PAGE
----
Friday, February 15, 2008
The Undiscovered Country
I bequeath myself to the dirt to grow from the grass I love,
If you want me again look for me under your boot-soles.
You will hardly know who I am or what I mean,
But I shall be good health to you nevertheless,
And filter and fibre your blood.
Failing to fetch me at first keep encouraged,
Missing me one place search another,
I stop somewhere waiting for you.
Walt Whitman in “Song of Myself”
Between classes today, I watched a live feed over the internet of Randal Simmons’ funeral. KCAL 9 estimated the crowd at 10,000 mourners. Many news outlets claimed it was the largest funeral in LAPD history. From the first moments as Officer Simmons’ casket was wheeled into the church to the accompaniment of bagpipes, the service was moving and heartfelt.
Los Angeles Mayor Antonio Villaraigosa’s speech was clichéd, and he tried to inject a little venom into the proceedings by stating that newspapers only report the facts in an obituary, and that the LAPD is not defined by consent decrees and other court documents, referring to recent troubles for the department. He then proceeded to detail how many wounded police officers he had visited in the hospital, and how this was the first time he had to deal with the death of a policeman in the line of duty. I thought his remarks typically focused on him when he should have been comforting the family and the citizens of Los Angeles.
The most moving moments of the day were when his partner, Officer James Hart spoke. He even injected some humor into his tribute. Also, Officer Simmons’ family members spoke of him and his devotion to not only his family and friends, but also his charities and his church. Officer Simmons’ Christianity was a touchstone of nearly every remembrance.
By far, the most intense moment came when his fifteen year old son spoke. I admired the young man’s courage—to be so young, and to stand before 10,000 people and a large television audience and speak about his relationship with his father was truly awe-inspiring.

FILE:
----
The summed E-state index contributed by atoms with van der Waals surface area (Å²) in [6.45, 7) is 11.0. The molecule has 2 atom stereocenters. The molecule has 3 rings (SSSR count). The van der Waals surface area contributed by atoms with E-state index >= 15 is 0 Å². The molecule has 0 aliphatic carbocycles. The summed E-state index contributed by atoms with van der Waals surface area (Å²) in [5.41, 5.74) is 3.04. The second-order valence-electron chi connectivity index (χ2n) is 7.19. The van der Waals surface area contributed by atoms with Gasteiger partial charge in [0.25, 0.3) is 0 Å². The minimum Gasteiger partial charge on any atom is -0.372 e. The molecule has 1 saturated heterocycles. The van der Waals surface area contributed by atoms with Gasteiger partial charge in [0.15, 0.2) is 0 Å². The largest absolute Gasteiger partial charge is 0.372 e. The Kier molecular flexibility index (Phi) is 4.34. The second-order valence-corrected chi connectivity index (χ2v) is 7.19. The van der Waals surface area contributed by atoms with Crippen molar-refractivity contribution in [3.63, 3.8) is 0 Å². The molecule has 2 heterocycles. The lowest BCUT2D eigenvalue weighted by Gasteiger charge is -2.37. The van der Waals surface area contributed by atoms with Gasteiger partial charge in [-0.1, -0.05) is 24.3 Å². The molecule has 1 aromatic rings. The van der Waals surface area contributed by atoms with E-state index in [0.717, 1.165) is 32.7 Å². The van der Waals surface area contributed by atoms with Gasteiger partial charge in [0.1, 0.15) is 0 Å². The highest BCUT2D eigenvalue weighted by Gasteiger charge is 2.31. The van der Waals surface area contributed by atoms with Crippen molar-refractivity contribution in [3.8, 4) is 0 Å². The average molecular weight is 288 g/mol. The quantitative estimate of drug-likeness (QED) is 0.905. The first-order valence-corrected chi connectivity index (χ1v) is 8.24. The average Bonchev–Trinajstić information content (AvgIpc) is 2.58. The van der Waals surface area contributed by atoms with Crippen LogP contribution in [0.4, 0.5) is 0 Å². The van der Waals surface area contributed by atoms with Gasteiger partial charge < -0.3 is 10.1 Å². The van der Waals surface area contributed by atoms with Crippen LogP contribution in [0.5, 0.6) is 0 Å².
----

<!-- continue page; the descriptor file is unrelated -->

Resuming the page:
The sun was setting when the graveside portion of the service ended. From the air, Holy Cross cemetery in Culver City was a sea of navy blue, the streets and roads choked with law enforcement vehicles from around the state. Two ladder trucks from the Los Angeles Fire Department raised their ladders in a salute at the entrance to the cemetery. It was an incredible sight, one I will not forget anytime soon.
I left school around 3:00 PM and stopped by the burned out Rivera home where Officer Simmons and four members of the Rivera family lost their lives. The property is now surrounded by a ten foot chain link fence. Flowers and candles cover a portion of the sidewalk in a makeshift shrine. Inside the fence, debris and burned up furniture litter the lawn. A partially burned washing machine sits in the drive way. The windows and doors are boarded up with plywood. The most startling display is the five crosses planted in what is left of the front lawn. The crosses are labeled with the names of the victims. Nearby sat a news van, and several other cars slowly passed the property.
Death and destruction. The senseless loss of life. What was clear today is that the Simmons family will dearly miss a husband, a father, a brother. The sole surviving Rivera brother is now alone in the world. Others are injured and will carry the emotional and physical scars for the rest of their lives. All of this because of one, deeply disturbed young man. And in the week and one day since the shooting, how many other shootings have occurred across the country? A man kills five at a college in Illinois. A fourteen year old kills a classmate in Oxnard and will be charged with a hate crime, making him eligible for the death penalty.
In a supposedly first world nation, a country that values freedom and has offered countless millions the opportunity for a better life, we have people turning on one another and committing homicide over what? In one case, it was a matter of parking tickets.
Randal Simmons tried to encourage young people from poverty and diminished means to succeed. He tried to offer others messages of hope. According to his fellow officers, he was a beacon, a shining example of self-sacrifice and bravery.
It is up to us to continue to foster humanity, to reach out to others. For Officer Simmons, his calling was his Christianity. His faith was his vehicle to make sense of his own life, and to assist others, especially children, to make sense of their lives. We must find our vehicle—it might be religion, but it could also just be an appreciation of the human experience, what it is that makes us human. We must reach out to people, to what is good and decent inside of them. We must find away to connect. In this age of technology and emptiness, it is our only hope.